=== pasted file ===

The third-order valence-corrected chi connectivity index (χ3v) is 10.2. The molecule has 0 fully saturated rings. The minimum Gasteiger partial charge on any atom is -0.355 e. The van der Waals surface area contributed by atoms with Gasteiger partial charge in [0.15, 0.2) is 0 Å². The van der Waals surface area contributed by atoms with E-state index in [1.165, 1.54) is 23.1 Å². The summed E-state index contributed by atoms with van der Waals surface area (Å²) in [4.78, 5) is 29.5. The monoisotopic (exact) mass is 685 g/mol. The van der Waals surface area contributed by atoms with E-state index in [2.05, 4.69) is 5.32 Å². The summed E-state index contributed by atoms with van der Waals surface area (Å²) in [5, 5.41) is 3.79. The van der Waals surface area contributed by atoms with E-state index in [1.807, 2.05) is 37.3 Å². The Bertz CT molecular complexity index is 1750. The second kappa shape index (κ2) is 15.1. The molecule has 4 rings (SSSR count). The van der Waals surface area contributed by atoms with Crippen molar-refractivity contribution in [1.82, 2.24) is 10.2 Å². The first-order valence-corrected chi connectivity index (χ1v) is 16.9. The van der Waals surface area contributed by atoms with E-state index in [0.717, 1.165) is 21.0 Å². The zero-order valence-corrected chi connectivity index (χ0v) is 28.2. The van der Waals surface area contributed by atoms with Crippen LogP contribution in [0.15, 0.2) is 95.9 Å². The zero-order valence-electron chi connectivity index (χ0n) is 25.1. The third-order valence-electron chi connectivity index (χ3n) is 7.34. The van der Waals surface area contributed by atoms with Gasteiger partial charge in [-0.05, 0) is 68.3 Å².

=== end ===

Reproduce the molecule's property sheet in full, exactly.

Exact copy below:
The third-order valence-corrected chi connectivity index (χ3v) is 10.2. The molecule has 0 fully saturated rings. The minimum Gasteiger partial charge on any atom is -0.355 e. The van der Waals surface area contributed by atoms with Gasteiger partial charge in [0.15, 0.2) is 0 Å². The van der Waals surface area contributed by atoms with E-state index in [1.165, 1.54) is 23.1 Å². The summed E-state index contributed by atoms with van der Waals surface area (Å²) in [4.78, 5) is 29.5. The monoisotopic (exact) mass is 685 g/mol. The van der Waals surface area contributed by atoms with E-state index in [2.05, 4.69) is 5.32 Å². The summed E-state index contributed by atoms with van der Waals surface area (Å²) in [5, 5.41) is 3.79. The van der Waals surface area contributed by atoms with E-state index in [1.807, 2.05) is 37.3 Å². The Bertz CT molecular complexity index is 1750. The second kappa shape index (κ2) is 15.1. The molecule has 4 rings (SSSR count). The van der Waals surface area contributed by atoms with Crippen molar-refractivity contribution in [1.82, 2.24) is 10.2 Å². The first-order valence-corrected chi connectivity index (χ1v) is 16.9. The van der Waals surface area contributed by atoms with E-state index in [0.717, 1.165) is 21.0 Å². The zero-order valence-corrected chi connectivity index (χ0v) is 28.2. The van der Waals surface area contributed by atoms with Crippen LogP contribution in [0.15, 0.2) is 95.9 Å². The zero-order valence-electron chi connectivity index (χ0n) is 25.1. The third-order valence-electron chi connectivity index (χ3n) is 7.34. The van der Waals surface area contributed by atoms with Gasteiger partial charge in [-0.05, 0) is 68.3 Å².